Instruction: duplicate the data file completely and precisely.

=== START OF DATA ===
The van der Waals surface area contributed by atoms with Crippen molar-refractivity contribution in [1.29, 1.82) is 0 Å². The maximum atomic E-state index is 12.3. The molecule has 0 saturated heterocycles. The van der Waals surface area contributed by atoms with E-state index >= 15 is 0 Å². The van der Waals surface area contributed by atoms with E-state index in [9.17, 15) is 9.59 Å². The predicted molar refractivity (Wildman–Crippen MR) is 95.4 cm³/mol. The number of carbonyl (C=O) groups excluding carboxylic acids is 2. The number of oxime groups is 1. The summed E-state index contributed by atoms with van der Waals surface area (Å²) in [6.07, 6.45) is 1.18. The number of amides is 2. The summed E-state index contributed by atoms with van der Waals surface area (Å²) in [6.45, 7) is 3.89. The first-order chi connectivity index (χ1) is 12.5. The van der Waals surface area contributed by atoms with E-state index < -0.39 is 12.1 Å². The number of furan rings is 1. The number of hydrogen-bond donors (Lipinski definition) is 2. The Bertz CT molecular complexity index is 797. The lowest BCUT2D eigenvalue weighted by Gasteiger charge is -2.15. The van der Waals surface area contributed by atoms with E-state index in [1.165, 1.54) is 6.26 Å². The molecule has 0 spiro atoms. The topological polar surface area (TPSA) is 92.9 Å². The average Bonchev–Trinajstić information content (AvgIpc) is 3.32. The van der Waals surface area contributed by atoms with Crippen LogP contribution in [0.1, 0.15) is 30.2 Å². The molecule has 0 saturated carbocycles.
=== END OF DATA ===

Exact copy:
The van der Waals surface area contributed by atoms with Crippen molar-refractivity contribution in [1.29, 1.82) is 0 Å². The maximum atomic E-state index is 12.3. The molecule has 0 saturated heterocycles. The van der Waals surface area contributed by atoms with E-state index >= 15 is 0 Å². The van der Waals surface area contributed by atoms with E-state index in [9.17, 15) is 9.59 Å². The predicted molar refractivity (Wildman–Crippen MR) is 95.4 cm³/mol. The number of carbonyl (C=O) groups excluding carboxylic acids is 2. The number of oxime groups is 1. The summed E-state index contributed by atoms with van der Waals surface area (Å²) in [6.07, 6.45) is 1.18. The number of amides is 2. The summed E-state index contributed by atoms with van der Waals surface area (Å²) in [6.45, 7) is 3.89. The first-order chi connectivity index (χ1) is 12.5. The van der Waals surface area contributed by atoms with E-state index < -0.39 is 12.1 Å². The number of furan rings is 1. The number of hydrogen-bond donors (Lipinski definition) is 2. The Bertz CT molecular complexity index is 797. The lowest BCUT2D eigenvalue weighted by Gasteiger charge is -2.15. The van der Waals surface area contributed by atoms with E-state index in [1.165, 1.54) is 6.26 Å². The molecule has 0 spiro atoms. The topological polar surface area (TPSA) is 92.9 Å². The average Bonchev–Trinajstić information content (AvgIpc) is 3.32. The van der Waals surface area contributed by atoms with Crippen LogP contribution in [0.1, 0.15) is 30.2 Å². The molecule has 0 saturated carbocycles.